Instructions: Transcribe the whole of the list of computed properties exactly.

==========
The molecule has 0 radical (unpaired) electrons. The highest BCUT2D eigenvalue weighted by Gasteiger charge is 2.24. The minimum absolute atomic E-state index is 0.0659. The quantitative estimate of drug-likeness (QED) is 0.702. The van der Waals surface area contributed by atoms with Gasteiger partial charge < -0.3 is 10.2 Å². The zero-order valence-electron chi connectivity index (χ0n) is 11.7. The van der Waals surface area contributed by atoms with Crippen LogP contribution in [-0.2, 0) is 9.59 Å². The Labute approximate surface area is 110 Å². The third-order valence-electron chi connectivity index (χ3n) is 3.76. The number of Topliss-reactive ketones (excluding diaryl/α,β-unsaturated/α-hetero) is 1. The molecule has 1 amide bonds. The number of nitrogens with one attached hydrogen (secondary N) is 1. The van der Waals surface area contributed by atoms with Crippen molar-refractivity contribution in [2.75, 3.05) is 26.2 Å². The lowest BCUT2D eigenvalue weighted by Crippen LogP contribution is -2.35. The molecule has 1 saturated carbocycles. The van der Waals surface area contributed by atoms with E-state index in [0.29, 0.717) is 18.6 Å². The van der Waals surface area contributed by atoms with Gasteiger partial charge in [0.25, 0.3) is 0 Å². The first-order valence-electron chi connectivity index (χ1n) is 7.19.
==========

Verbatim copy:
The molecule has 0 radical (unpaired) electrons. The highest BCUT2D eigenvalue weighted by Gasteiger charge is 2.24. The minimum absolute atomic E-state index is 0.0659. The quantitative estimate of drug-likeness (QED) is 0.702. The van der Waals surface area contributed by atoms with Gasteiger partial charge < -0.3 is 10.2 Å². The zero-order valence-electron chi connectivity index (χ0n) is 11.7. The van der Waals surface area contributed by atoms with Crippen LogP contribution in [-0.2, 0) is 9.59 Å². The Labute approximate surface area is 110 Å². The third-order valence-electron chi connectivity index (χ3n) is 3.76. The number of Topliss-reactive ketones (excluding diaryl/α,β-unsaturated/α-hetero) is 1. The molecule has 1 amide bonds. The number of nitrogens with one attached hydrogen (secondary N) is 1. The van der Waals surface area contributed by atoms with Crippen molar-refractivity contribution in [2.75, 3.05) is 26.2 Å². The lowest BCUT2D eigenvalue weighted by Crippen LogP contribution is -2.35. The molecule has 1 saturated carbocycles. The van der Waals surface area contributed by atoms with E-state index in [0.29, 0.717) is 18.6 Å². The van der Waals surface area contributed by atoms with Gasteiger partial charge in [0.25, 0.3) is 0 Å². The first-order valence-electron chi connectivity index (χ1n) is 7.19.